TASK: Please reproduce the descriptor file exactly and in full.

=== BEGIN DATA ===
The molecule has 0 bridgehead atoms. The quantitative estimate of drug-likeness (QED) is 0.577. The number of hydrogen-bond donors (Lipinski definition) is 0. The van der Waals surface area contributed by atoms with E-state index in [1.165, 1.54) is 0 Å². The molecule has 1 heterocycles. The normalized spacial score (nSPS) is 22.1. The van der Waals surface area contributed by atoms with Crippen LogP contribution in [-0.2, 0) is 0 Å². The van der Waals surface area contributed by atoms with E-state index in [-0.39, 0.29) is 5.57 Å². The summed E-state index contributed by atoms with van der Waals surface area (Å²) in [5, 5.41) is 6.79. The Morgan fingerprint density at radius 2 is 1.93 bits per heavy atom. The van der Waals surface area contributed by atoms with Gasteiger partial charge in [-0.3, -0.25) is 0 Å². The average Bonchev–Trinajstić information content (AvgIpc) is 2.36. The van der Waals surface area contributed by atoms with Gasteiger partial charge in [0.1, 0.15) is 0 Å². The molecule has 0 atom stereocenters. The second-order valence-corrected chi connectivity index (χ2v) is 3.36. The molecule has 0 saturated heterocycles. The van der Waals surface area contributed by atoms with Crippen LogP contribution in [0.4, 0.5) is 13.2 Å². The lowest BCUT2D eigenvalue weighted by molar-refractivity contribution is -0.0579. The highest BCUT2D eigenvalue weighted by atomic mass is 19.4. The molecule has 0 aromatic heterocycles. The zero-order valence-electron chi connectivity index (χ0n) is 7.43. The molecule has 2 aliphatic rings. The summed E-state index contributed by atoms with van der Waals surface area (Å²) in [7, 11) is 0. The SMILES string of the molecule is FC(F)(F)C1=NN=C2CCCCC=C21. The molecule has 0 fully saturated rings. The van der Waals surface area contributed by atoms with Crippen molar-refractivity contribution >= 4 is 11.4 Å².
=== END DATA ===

The molecule has 0 bridgehead atoms. The quantitative estimate of drug-likeness (QED) is 0.577. The number of hydrogen-bond donors (Lipinski definition) is 0. The van der Waals surface area contributed by atoms with E-state index in [1.165, 1.54) is 0 Å². The molecule has 1 heterocycles. The normalized spacial score (nSPS) is 22.1. The van der Waals surface area contributed by atoms with Crippen LogP contribution in [-0.2, 0) is 0 Å². The van der Waals surface area contributed by atoms with E-state index in [-0.39, 0.29) is 5.57 Å². The summed E-state index contributed by atoms with van der Waals surface area (Å²) in [5, 5.41) is 6.79. The Morgan fingerprint density at radius 2 is 1.93 bits per heavy atom. The van der Waals surface area contributed by atoms with Gasteiger partial charge in [-0.3, -0.25) is 0 Å². The average Bonchev–Trinajstić information content (AvgIpc) is 2.36. The van der Waals surface area contributed by atoms with Gasteiger partial charge in [0.1, 0.15) is 0 Å². The molecule has 0 atom stereocenters. The second-order valence-corrected chi connectivity index (χ2v) is 3.36. The molecule has 0 saturated heterocycles. The van der Waals surface area contributed by atoms with Crippen LogP contribution in [0.4, 0.5) is 13.2 Å². The lowest BCUT2D eigenvalue weighted by molar-refractivity contribution is -0.0579. The highest BCUT2D eigenvalue weighted by atomic mass is 19.4. The molecule has 0 aromatic heterocycles. The zero-order valence-electron chi connectivity index (χ0n) is 7.43. The molecule has 2 aliphatic rings. The summed E-state index contributed by atoms with van der Waals surface area (Å²) in [7, 11) is 0. The SMILES string of the molecule is FC(F)(F)C1=NN=C2CCCCC=C21. The molecule has 0 fully saturated rings. The van der Waals surface area contributed by atoms with Crippen molar-refractivity contribution >= 4 is 11.4 Å².